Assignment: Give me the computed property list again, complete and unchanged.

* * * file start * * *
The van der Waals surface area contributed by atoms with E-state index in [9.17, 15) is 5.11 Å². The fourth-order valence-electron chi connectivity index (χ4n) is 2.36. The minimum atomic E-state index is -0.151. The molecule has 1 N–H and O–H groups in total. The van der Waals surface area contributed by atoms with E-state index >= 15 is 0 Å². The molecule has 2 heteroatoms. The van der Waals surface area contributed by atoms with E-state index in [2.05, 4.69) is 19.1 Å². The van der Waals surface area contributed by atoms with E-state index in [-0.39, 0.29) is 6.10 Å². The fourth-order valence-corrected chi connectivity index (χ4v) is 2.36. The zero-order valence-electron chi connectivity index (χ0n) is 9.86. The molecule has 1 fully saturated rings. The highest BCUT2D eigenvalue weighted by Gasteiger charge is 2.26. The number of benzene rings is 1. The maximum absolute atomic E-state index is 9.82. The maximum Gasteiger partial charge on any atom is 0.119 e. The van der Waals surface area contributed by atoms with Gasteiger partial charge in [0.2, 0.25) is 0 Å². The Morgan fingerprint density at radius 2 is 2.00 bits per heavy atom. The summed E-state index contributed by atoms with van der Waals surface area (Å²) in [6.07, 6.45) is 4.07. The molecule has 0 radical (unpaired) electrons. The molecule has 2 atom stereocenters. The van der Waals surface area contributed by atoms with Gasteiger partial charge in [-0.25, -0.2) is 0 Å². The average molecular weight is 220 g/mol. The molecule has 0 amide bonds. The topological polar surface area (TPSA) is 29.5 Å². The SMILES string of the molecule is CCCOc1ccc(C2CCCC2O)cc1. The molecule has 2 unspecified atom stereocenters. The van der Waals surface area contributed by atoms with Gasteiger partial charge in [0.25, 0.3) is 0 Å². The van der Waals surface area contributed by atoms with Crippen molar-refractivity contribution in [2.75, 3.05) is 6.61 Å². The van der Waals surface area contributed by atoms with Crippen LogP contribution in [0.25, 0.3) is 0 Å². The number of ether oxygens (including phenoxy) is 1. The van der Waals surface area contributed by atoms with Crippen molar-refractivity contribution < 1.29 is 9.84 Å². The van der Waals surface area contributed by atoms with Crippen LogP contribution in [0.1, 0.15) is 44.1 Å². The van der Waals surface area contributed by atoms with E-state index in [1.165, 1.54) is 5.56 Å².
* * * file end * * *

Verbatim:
The van der Waals surface area contributed by atoms with E-state index in [9.17, 15) is 5.11 Å². The fourth-order valence-electron chi connectivity index (χ4n) is 2.36. The minimum atomic E-state index is -0.151. The molecule has 1 N–H and O–H groups in total. The van der Waals surface area contributed by atoms with E-state index >= 15 is 0 Å². The molecule has 2 heteroatoms. The van der Waals surface area contributed by atoms with E-state index in [2.05, 4.69) is 19.1 Å². The van der Waals surface area contributed by atoms with E-state index in [-0.39, 0.29) is 6.10 Å². The fourth-order valence-corrected chi connectivity index (χ4v) is 2.36. The zero-order valence-electron chi connectivity index (χ0n) is 9.86. The molecule has 1 fully saturated rings. The highest BCUT2D eigenvalue weighted by Gasteiger charge is 2.26. The number of benzene rings is 1. The maximum absolute atomic E-state index is 9.82. The maximum Gasteiger partial charge on any atom is 0.119 e. The van der Waals surface area contributed by atoms with Gasteiger partial charge in [0.2, 0.25) is 0 Å². The Morgan fingerprint density at radius 2 is 2.00 bits per heavy atom. The summed E-state index contributed by atoms with van der Waals surface area (Å²) in [6.07, 6.45) is 4.07. The molecule has 0 radical (unpaired) electrons. The molecule has 2 atom stereocenters. The van der Waals surface area contributed by atoms with Gasteiger partial charge in [-0.25, -0.2) is 0 Å². The average molecular weight is 220 g/mol. The molecule has 0 amide bonds. The topological polar surface area (TPSA) is 29.5 Å². The SMILES string of the molecule is CCCOc1ccc(C2CCCC2O)cc1. The molecule has 2 unspecified atom stereocenters. The van der Waals surface area contributed by atoms with Gasteiger partial charge in [0.25, 0.3) is 0 Å². The van der Waals surface area contributed by atoms with Crippen molar-refractivity contribution in [2.75, 3.05) is 6.61 Å². The van der Waals surface area contributed by atoms with Crippen LogP contribution in [0.25, 0.3) is 0 Å². The number of ether oxygens (including phenoxy) is 1. The van der Waals surface area contributed by atoms with Crippen molar-refractivity contribution < 1.29 is 9.84 Å². The van der Waals surface area contributed by atoms with Crippen LogP contribution in [0.1, 0.15) is 44.1 Å². The van der Waals surface area contributed by atoms with E-state index in [1.165, 1.54) is 5.56 Å².